Decline in lost-time claims is linked to drop in hazardous jobs

In brief

  • There was an overall decline in workers' compensation lost-time claim rates in Ontario from 1990 to 2003.
  • Within industrial sectors, decreases in the number of people working in manual jobs may explain part of the decline in lost-time injury claims in Ontario. This is consistent with the idea that technological advancement and globalization have influenced claim rates.
  • These findings suggest that it is important to monitor economic and regulatory policies that encourage investment in safer production processes.

Published: January 2007

Why was this study done?

Workers' compensation claims have declined in North America and Europe. One explanation is that service sector employment has grown, and there are fewer hazardous jobs. Yet this does not explain the decline in injury rates in high-hazard industries, such as construction or manufacturing. In this study, researchers aimed to identify which factors were related to the decline in lost-time claim rates.

How was the study done?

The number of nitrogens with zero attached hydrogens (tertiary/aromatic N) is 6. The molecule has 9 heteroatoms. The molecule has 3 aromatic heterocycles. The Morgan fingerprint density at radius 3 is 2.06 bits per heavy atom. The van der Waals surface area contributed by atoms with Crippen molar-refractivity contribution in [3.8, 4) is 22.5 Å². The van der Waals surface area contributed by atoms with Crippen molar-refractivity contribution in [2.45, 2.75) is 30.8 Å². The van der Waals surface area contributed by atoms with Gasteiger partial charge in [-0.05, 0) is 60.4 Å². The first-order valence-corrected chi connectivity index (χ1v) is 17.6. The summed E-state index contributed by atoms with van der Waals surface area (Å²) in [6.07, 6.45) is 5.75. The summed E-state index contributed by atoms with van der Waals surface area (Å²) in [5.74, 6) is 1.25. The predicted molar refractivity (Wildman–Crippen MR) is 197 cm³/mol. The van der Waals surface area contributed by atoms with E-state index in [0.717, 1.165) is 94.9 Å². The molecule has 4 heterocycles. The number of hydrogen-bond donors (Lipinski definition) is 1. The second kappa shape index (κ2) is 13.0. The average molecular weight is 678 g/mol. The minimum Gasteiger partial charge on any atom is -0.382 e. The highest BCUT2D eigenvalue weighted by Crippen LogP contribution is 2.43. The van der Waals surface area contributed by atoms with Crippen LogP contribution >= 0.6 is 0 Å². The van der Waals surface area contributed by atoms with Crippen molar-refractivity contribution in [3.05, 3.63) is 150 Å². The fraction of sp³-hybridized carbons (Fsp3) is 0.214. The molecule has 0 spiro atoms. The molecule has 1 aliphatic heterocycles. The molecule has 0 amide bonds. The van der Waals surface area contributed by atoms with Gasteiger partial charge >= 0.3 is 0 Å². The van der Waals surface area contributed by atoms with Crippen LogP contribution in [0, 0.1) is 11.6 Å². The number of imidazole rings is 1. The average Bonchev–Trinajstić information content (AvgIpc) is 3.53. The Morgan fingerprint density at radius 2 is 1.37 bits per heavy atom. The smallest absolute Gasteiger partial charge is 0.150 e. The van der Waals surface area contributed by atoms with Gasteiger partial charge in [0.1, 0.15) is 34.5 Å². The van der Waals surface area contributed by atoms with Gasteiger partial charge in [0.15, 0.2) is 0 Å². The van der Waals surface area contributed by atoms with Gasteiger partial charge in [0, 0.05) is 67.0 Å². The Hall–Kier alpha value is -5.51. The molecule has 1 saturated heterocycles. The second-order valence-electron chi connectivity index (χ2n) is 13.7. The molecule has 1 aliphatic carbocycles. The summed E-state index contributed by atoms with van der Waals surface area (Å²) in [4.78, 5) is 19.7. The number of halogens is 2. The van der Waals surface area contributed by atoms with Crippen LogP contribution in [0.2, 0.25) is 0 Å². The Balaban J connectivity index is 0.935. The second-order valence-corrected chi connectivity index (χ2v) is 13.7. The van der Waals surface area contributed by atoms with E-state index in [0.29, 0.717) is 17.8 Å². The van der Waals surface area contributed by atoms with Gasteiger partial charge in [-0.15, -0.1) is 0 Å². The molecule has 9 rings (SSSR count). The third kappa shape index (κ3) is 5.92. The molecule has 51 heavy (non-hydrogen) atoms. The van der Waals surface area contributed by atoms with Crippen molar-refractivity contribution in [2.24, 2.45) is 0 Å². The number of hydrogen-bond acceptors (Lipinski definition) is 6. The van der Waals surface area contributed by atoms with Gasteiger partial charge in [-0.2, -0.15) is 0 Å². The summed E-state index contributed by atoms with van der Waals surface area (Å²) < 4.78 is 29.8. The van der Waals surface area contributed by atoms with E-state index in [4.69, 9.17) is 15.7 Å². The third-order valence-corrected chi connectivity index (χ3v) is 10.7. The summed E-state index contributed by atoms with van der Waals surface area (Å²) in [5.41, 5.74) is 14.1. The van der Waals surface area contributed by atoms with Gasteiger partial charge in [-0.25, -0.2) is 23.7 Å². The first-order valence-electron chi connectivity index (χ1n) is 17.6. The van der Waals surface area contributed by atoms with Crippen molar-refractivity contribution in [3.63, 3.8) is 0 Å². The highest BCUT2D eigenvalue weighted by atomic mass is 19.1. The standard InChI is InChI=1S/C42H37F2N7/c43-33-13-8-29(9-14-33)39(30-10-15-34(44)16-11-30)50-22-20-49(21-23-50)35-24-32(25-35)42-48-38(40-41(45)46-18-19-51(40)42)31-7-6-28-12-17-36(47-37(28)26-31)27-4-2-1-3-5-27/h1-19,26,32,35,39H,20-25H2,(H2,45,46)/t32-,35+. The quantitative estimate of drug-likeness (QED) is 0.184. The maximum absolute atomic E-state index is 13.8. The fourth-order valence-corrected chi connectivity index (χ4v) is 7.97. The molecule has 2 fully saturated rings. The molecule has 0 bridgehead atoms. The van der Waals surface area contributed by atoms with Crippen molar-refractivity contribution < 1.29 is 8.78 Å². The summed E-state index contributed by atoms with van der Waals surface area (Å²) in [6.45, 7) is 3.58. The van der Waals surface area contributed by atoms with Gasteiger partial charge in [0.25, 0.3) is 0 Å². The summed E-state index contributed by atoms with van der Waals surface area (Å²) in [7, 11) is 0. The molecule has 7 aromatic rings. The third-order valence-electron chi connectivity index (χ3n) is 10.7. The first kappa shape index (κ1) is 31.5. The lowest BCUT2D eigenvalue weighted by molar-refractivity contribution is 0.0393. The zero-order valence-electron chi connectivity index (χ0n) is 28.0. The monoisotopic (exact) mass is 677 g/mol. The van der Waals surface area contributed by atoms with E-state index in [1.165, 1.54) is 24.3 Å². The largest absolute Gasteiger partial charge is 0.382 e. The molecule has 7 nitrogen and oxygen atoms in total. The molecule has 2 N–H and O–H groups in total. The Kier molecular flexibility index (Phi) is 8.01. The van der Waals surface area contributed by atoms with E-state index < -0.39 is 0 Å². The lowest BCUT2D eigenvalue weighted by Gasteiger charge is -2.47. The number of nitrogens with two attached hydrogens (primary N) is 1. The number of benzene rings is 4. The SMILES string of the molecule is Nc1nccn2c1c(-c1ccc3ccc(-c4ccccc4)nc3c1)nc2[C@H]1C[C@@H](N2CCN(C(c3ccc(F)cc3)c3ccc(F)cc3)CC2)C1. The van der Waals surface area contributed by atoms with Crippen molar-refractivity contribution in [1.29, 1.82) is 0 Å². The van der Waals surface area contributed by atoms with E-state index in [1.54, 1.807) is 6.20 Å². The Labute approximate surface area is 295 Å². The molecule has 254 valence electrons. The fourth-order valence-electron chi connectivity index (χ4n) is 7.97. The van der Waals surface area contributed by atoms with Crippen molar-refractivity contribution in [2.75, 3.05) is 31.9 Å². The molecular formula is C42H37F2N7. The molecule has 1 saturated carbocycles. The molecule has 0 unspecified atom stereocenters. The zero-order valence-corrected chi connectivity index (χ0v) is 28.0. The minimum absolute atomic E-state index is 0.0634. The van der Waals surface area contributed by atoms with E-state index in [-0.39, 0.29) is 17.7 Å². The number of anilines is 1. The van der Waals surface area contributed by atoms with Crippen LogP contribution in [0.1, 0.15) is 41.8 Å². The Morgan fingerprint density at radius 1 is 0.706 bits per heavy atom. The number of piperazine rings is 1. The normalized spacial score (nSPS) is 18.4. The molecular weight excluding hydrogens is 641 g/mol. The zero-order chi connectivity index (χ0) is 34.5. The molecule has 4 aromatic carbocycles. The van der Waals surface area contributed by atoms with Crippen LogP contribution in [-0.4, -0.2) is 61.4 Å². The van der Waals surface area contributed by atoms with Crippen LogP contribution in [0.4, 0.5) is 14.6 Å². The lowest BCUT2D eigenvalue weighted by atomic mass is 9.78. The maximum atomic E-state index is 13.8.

Using an innovative approach, lost-time claim rates from within industries were derived from data from the Ontario Workplace Safety and Insurance Board (WSIB) and the Canadian Labour Force Survey from 1990 to 2003. The factors predicting claim rates — including age, gender, job tenure and physical demands — were analyzed. Other factors such as levels of enforcement were not included.

What did the researchers find?

There was an overall decline in WSIB lost-time claim rates in Ontario from 1990 to 2003. The overall decline across sectors was 51 per cent. Forestry, manufacturing and construction all experienced reductions of greater than 50 per cent. Within sectors, this decline was associated with a decrease in the number of people performing manual jobs. Changes in the workforce composition, based on age, gender or job tenure, were not significantly associated with the drop in claim rates.

What are some strengths and weaknesses of the study?

One strength is that researchers looked at claims over a long period of time (13 years). They also reviewed claims within 12 industrial sectors, rather than in the workforce overall. One limitation is the study used claims data, which may have errors in reporting and coding.